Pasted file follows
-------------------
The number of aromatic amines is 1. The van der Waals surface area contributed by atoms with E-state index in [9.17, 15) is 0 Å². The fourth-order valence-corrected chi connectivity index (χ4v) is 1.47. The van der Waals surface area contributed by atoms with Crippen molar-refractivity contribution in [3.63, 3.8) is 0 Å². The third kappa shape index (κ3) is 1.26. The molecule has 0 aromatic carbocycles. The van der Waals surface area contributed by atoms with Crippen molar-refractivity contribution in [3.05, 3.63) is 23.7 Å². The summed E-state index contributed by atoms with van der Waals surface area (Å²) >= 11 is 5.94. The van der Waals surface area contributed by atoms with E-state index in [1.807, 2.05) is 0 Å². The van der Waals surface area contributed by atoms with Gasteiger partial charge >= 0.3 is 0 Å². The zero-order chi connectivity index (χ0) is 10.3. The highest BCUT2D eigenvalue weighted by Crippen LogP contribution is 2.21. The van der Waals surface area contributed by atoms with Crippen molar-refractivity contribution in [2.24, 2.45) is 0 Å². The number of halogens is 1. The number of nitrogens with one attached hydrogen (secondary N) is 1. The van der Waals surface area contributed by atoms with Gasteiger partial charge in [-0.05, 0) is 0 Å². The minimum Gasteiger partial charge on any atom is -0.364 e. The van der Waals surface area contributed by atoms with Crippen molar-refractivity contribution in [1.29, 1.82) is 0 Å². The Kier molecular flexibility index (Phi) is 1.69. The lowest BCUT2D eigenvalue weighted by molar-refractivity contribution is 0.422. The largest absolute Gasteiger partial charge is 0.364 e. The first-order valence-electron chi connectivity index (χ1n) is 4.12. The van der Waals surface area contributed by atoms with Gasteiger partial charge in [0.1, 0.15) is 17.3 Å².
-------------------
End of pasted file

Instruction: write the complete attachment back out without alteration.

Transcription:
The number of aromatic amines is 1. The van der Waals surface area contributed by atoms with E-state index in [9.17, 15) is 0 Å². The fourth-order valence-corrected chi connectivity index (χ4v) is 1.47. The van der Waals surface area contributed by atoms with Crippen molar-refractivity contribution in [3.63, 3.8) is 0 Å². The third kappa shape index (κ3) is 1.26. The molecule has 0 aromatic carbocycles. The van der Waals surface area contributed by atoms with Crippen molar-refractivity contribution in [3.05, 3.63) is 23.7 Å². The summed E-state index contributed by atoms with van der Waals surface area (Å²) >= 11 is 5.94. The van der Waals surface area contributed by atoms with E-state index in [1.807, 2.05) is 0 Å². The van der Waals surface area contributed by atoms with Gasteiger partial charge >= 0.3 is 0 Å². The zero-order chi connectivity index (χ0) is 10.3. The highest BCUT2D eigenvalue weighted by Crippen LogP contribution is 2.21. The van der Waals surface area contributed by atoms with Crippen molar-refractivity contribution in [2.24, 2.45) is 0 Å². The number of halogens is 1. The number of nitrogens with one attached hydrogen (secondary N) is 1. The van der Waals surface area contributed by atoms with Gasteiger partial charge in [-0.05, 0) is 0 Å². The minimum Gasteiger partial charge on any atom is -0.364 e. The van der Waals surface area contributed by atoms with Crippen molar-refractivity contribution in [1.29, 1.82) is 0 Å². The Kier molecular flexibility index (Phi) is 1.69. The lowest BCUT2D eigenvalue weighted by molar-refractivity contribution is 0.422. The largest absolute Gasteiger partial charge is 0.364 e. The first-order valence-electron chi connectivity index (χ1n) is 4.12. The van der Waals surface area contributed by atoms with Gasteiger partial charge in [0.1, 0.15) is 17.3 Å².